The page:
So, you want to be a writer?
You should. Writing is awesome. It’s also one of those things that pretty much everyone has to do, but not that many people do well. Doing it well is what gets you paid. In theory.
Some of the doing it well part is training. A lot of it is reading. MOST of it is practice. The getting paid for it part is a little trickier. So, what’s my story? I got a job in a media company as a receptionist. Now I write scripts for marketing videos (commercials, essentially). I write and edit copy for websites. I use my writer training to turn hours of random event and interview footage into a story people can follow, using words other people have already said. I almost never answer the phone.
Writing about thermal imagers is not where I imagined myself, when I imagined myself a writer. But, I love it. I work in a creative space, with creative people, and I get to see my ideas and my scripts become a (nearly) tangible thing. To me, that actually beats sitting alone in a room typing out another novel. Writing scripts and marketing/ad copy has taught me as much about the craft as any class I’ve taken. It’s also opened doors for me to a creative world I barely knew existed.
That said, here are my 3 SIMPLE TIPS for being a professional writer:
1. WORDS ARE DISPOSABLE.
I don’t mean they’re not important, I just mean they’re a renewable resource. You won’t run out of words (even if you can’t find the one you’re looking for just when you need it). Actually, the more words you use, the more you seem find. Words are brilliant like that. So don’t get too precious about that “perfect sentence” you just wrote. There’s a chance it might not look so perfect in the morning. There’s a chance your client (who, inevitably, is not as clever as you) just won’t “get it.” By the time I finish any project, I’ve written roughly twice the number of words that actually get used. Sometimes the cutting away hurts, but it’s always worth it.
2. IDEAS ARE NOT DISPOSABLE.
You only get about 90,000 ideas in your lifetime and most of them are awful. Jumping off the roof with an umbrella? TERRIBLE IDEA. If you have a really great idea, you need to WRITE THAT THING DOWN. Immediately. Keep a book of all your brilliant ideas. Then, when you’re stuck and you’re on a deadline and your new client just gave the m’eh face about your brilliantly funny video concept, you can go back through your book of ideas and find another one that just might work. Or might inspire an even better new idea. But if you didn’t write that thing down – poof, it’s gone. So buy a moleskin. Fill it. Then buy another one. Then figure out a filing system. When you do that, call me, because I have books full of great ideas but no good way to reference them.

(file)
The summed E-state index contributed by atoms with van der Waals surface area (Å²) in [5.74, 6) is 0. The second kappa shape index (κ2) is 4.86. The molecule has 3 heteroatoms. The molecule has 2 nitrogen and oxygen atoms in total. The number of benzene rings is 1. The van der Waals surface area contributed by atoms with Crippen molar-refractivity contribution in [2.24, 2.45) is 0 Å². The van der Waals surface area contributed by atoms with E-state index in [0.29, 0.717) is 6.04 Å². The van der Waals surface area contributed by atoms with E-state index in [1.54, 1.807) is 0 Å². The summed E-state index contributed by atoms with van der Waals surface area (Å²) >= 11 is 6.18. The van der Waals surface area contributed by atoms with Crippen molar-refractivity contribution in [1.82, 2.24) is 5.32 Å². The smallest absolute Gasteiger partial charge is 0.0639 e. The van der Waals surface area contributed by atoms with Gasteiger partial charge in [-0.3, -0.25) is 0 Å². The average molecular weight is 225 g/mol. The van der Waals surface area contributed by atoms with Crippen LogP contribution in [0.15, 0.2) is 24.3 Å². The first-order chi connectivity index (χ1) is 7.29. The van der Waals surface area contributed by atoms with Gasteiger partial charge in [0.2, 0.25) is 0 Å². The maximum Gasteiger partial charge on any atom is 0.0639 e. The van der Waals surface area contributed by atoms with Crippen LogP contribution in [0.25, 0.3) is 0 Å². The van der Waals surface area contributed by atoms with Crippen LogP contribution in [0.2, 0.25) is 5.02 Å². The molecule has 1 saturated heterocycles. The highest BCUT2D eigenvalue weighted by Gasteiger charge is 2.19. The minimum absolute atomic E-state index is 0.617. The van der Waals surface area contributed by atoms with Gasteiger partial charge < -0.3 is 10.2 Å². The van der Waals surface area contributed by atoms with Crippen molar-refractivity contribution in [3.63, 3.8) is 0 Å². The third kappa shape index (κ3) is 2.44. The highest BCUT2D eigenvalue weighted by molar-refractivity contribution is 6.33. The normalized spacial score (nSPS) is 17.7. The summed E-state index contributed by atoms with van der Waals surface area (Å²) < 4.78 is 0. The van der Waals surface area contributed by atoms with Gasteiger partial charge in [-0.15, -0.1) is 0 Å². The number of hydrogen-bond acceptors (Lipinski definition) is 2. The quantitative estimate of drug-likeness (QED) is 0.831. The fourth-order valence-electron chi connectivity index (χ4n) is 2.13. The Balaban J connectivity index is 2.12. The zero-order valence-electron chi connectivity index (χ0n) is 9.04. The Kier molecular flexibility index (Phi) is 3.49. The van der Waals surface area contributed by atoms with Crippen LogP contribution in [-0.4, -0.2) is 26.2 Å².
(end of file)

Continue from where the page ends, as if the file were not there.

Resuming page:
3. NOT ALL WRITERS WRITE BOOKS. Books are great. I’ve written several of them. Maybe, one day, people will even want to read them. But I don’t get paid to write books. Not very many people do, really. I know several published authors who don’t earn enough to quit their day jobs. I also know several who make a comfortable living cranking out series books like crazy. Very few people spark the public imagination in such a way as to earn millions of dollars (most of which, let’s be honest, show up when the book becomes a movie).
So if you really want to be a writer – be willing to write ANYTHING. Write articles for the school newspaper. Write a blog. Write letters. Write history essays like you’re trying to get them published.
Believe me; getting published is a lot harder than getting an A, so you may as well start working on it now.
About the Author:
Krista Quinby is a writer, editor, illustrator and script-doctor with a talent for simplifying the complex. Despite a superfluous MFA from the University of Notre Dame, she still manages to make a mostly honest living doing work she enjoys. When she’s not in the studio translating Engineer into Layman, or editing charm into CEOs, she can be found blogging at www.MILKandWhiskey.com.